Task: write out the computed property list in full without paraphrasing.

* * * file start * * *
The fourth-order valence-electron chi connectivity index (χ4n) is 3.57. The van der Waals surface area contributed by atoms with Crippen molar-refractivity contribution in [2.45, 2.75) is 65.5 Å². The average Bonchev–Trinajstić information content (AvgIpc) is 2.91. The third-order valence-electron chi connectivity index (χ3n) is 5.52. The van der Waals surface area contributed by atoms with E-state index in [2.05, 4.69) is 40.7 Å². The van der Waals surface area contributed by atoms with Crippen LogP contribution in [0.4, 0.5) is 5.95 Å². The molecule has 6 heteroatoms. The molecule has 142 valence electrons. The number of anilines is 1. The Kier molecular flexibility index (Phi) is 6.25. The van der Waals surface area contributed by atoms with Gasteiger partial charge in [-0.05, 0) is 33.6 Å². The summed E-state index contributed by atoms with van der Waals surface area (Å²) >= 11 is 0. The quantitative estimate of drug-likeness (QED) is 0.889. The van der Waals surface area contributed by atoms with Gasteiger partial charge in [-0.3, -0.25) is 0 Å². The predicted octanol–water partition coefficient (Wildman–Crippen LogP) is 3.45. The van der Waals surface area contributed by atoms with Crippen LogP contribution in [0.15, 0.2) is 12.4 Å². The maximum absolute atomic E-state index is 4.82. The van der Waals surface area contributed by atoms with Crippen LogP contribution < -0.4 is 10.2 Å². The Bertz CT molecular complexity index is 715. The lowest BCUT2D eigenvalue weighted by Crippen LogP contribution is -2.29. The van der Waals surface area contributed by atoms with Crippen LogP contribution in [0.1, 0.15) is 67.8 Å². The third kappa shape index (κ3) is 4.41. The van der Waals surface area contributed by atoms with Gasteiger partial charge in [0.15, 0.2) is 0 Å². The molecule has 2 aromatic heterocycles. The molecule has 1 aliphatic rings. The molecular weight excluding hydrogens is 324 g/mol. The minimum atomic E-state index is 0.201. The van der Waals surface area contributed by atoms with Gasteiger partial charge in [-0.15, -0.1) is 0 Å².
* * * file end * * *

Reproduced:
The fourth-order valence-electron chi connectivity index (χ4n) is 3.57. The van der Waals surface area contributed by atoms with Crippen molar-refractivity contribution in [2.45, 2.75) is 65.5 Å². The average Bonchev–Trinajstić information content (AvgIpc) is 2.91. The third-order valence-electron chi connectivity index (χ3n) is 5.52. The van der Waals surface area contributed by atoms with E-state index in [2.05, 4.69) is 40.7 Å². The van der Waals surface area contributed by atoms with Crippen LogP contribution in [0.4, 0.5) is 5.95 Å². The molecule has 6 heteroatoms. The molecule has 142 valence electrons. The number of anilines is 1. The Kier molecular flexibility index (Phi) is 6.25. The van der Waals surface area contributed by atoms with Gasteiger partial charge in [-0.05, 0) is 33.6 Å². The summed E-state index contributed by atoms with van der Waals surface area (Å²) >= 11 is 0. The quantitative estimate of drug-likeness (QED) is 0.889. The van der Waals surface area contributed by atoms with Gasteiger partial charge in [-0.3, -0.25) is 0 Å². The predicted octanol–water partition coefficient (Wildman–Crippen LogP) is 3.45. The van der Waals surface area contributed by atoms with Crippen LogP contribution in [0.15, 0.2) is 12.4 Å². The maximum absolute atomic E-state index is 4.82. The van der Waals surface area contributed by atoms with Crippen LogP contribution < -0.4 is 10.2 Å². The Bertz CT molecular complexity index is 715. The lowest BCUT2D eigenvalue weighted by Crippen LogP contribution is -2.29. The van der Waals surface area contributed by atoms with Crippen LogP contribution in [0.1, 0.15) is 67.8 Å². The third kappa shape index (κ3) is 4.41. The van der Waals surface area contributed by atoms with Gasteiger partial charge in [0.15, 0.2) is 0 Å². The molecule has 2 aromatic heterocycles. The molecule has 1 aliphatic rings. The molecular weight excluding hydrogens is 324 g/mol. The minimum atomic E-state index is 0.201. The van der Waals surface area contributed by atoms with Gasteiger partial charge in [-0.15, -0.1) is 0 Å².